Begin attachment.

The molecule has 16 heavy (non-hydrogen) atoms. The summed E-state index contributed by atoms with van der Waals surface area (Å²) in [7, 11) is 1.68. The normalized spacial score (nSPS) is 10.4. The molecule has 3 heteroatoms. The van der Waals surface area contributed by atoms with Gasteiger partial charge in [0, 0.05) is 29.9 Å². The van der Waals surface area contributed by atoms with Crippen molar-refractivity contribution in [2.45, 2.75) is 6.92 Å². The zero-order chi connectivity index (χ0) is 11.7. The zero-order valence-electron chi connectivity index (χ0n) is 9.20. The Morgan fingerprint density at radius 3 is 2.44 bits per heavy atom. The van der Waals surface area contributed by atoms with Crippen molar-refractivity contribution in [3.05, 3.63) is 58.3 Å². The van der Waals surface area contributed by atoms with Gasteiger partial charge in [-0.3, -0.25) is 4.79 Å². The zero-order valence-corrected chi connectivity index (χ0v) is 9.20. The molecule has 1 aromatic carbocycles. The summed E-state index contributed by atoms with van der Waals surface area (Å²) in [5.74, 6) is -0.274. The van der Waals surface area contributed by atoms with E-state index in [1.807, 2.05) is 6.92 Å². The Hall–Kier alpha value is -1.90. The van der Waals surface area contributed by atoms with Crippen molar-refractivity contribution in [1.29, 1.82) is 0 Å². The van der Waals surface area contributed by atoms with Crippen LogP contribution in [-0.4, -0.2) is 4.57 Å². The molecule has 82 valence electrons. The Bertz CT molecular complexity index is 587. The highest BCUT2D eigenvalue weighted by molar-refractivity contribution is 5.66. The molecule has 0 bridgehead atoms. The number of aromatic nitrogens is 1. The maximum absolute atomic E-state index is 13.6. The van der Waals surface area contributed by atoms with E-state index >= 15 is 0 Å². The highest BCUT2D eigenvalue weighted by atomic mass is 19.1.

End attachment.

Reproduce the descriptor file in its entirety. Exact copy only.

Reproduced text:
The molecule has 16 heavy (non-hydrogen) atoms. The summed E-state index contributed by atoms with van der Waals surface area (Å²) in [7, 11) is 1.68. The normalized spacial score (nSPS) is 10.4. The molecule has 3 heteroatoms. The van der Waals surface area contributed by atoms with Gasteiger partial charge in [0, 0.05) is 29.9 Å². The van der Waals surface area contributed by atoms with Crippen molar-refractivity contribution in [2.45, 2.75) is 6.92 Å². The zero-order chi connectivity index (χ0) is 11.7. The zero-order valence-electron chi connectivity index (χ0n) is 9.20. The Morgan fingerprint density at radius 3 is 2.44 bits per heavy atom. The van der Waals surface area contributed by atoms with Crippen molar-refractivity contribution in [3.05, 3.63) is 58.3 Å². The van der Waals surface area contributed by atoms with Gasteiger partial charge in [-0.3, -0.25) is 4.79 Å². The zero-order valence-corrected chi connectivity index (χ0v) is 9.20. The molecule has 1 aromatic carbocycles. The summed E-state index contributed by atoms with van der Waals surface area (Å²) in [5.74, 6) is -0.274. The van der Waals surface area contributed by atoms with E-state index in [1.807, 2.05) is 6.92 Å². The Hall–Kier alpha value is -1.90. The van der Waals surface area contributed by atoms with Crippen molar-refractivity contribution in [1.29, 1.82) is 0 Å². The van der Waals surface area contributed by atoms with Crippen LogP contribution in [-0.4, -0.2) is 4.57 Å². The molecule has 82 valence electrons. The Bertz CT molecular complexity index is 587. The highest BCUT2D eigenvalue weighted by molar-refractivity contribution is 5.66. The molecule has 0 bridgehead atoms. The number of aromatic nitrogens is 1. The maximum absolute atomic E-state index is 13.6. The van der Waals surface area contributed by atoms with E-state index >= 15 is 0 Å². The highest BCUT2D eigenvalue weighted by atomic mass is 19.1.